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Showing posts with label RORα. Show all posts
Showing posts with label RORα. Show all posts

Wednesday, 10 January 2018

A RORα Agonist for Autism?


Today’s post is again about RORα, which was suggested to be a nexus where different biological dysfunctions that lead to autism may converge. I think you can consider RORα like a dimmer switch on your lights, you need to adjust the brightness to give the effect you want.



Fine tuning RORα to tune autism gene expression

I recently came across some research where the scientist clearly has the same idea. He has been working on a synthetic RORα/γ agonist for some years and has investigated its use as both a cancer therapy and an autism therapy.
I have become rather interested in cancer therapies because there are so many overlaps between what can lead to cancer and what exists in autism. The big research money is of course in cancer research.
Tumor suppressor genes/proteins like PTEN and p53 have been shown to be disturbed in autism, as is Bcl-2. The Bcl-2 family of proteins regulate cell death (apoptosis); some members induce cell death and other inhibit it; the balance is important.
Generally it seems that most people with autism might benefit from more PTEN and Bcl-2. 

Autism is a developmental disorder of the nervous system associated with impaired social communication and interactions as well excessive repetitive behaviors. There are no drug therapies that directly target the pathology of this disease. The retinoic acid receptor-related orphan receptor α (RORα) is a nuclear receptor that has been demonstrated to have reduced expression in many individuals with autism spectrum disorder (ASD). Several genes that have been shown to be downregulated in individuals with ASD have also been identified as putative RORα target genes. Utilizing a synthetic RORα/γ agonist, SR1078, that we identified previously, we demonstrate that treatment of BTBR mice (a model of autism) with SR1078 results in reduced repetitive behavior. Furthermore, these mice display increased expression of ASD-associated RORα target genes in both the brains of the BTBR mice and in a human neuroblastoma cell line treated with SR1078. These data suggest that pharmacological activation of RORα may be a method for treatment of autism.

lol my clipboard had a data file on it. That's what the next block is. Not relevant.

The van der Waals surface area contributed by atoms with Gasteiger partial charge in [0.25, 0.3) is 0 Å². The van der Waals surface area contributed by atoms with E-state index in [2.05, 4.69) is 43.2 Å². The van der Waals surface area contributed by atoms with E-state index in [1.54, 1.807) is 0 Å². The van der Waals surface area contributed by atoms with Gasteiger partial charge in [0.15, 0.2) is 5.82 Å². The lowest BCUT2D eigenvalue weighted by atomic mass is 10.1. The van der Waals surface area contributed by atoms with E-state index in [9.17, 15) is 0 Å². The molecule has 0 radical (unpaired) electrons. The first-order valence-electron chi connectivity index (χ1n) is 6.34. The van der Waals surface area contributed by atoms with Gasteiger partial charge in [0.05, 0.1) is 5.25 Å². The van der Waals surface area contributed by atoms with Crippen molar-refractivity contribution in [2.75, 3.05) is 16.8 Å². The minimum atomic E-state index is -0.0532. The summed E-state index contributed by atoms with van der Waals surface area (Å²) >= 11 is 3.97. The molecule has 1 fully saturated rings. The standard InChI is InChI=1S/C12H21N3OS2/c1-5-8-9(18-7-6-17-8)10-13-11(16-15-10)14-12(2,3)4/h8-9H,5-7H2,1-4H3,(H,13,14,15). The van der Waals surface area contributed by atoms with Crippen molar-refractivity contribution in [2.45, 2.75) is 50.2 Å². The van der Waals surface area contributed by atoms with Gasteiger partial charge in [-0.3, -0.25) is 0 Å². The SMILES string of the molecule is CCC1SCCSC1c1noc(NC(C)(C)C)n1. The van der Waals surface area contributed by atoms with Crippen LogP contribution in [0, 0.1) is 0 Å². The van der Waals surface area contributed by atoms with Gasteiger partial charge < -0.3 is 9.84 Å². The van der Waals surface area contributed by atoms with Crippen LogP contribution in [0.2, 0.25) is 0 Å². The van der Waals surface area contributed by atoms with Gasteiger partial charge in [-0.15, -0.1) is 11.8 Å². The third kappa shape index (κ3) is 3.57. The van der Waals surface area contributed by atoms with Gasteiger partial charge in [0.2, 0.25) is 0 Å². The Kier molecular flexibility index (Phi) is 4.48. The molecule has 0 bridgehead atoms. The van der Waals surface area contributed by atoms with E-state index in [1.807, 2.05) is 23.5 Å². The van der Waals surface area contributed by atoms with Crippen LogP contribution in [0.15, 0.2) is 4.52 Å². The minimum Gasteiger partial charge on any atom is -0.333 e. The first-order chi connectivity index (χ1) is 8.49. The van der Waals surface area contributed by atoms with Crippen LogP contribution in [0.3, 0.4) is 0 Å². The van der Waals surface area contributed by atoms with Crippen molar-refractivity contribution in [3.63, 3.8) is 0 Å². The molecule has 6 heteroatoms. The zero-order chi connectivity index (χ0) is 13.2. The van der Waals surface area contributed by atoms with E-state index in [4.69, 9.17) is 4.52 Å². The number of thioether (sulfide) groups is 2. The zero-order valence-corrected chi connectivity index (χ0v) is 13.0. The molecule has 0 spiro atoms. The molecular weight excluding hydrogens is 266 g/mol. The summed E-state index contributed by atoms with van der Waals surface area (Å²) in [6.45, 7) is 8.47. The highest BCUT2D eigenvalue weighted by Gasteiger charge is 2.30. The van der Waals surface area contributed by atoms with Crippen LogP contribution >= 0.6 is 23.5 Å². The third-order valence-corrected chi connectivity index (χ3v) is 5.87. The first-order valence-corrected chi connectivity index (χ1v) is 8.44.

The RORs have been linked to autism in human in several studies. In 2010, Nguyen and co-workers reported that RORα protein expression was significantly reduced in the brains of autistic patients and this decrease in expression was attributed to epigenetic alterations in the RORA gene. Additional work from this group demonstrated that multiple genes associated with autism spectrum disorder are direct RORα target genes and suggested that reduction of RORα expression results in reduced expression of these genes associated with the disorder leading to the disease. Independently, Devanna and Vernes demonstrated that miR-137, a microRNA implicated in neuropsychiatric disorders, targets a number of genes associated with autism spectrum disorder including RORA. There are also additional links between RORα and autism. Deficiency of Purkinje cells is one of the most consistently identified neuroanatomical abnormalities in brains from autistic individuals, and RORα is critical in development of the Purkinje cells. Significant circadian disruptions have also been recognized in autistic patients, and RORs play a critical role in regulation of the circadian rhythm., Additionally, the staggerer mouse displays behaviors that are associated with autism including abnormal spatial learning, reduced exploration, limited maze patrolling, and perseverative behavior relative to wt mice.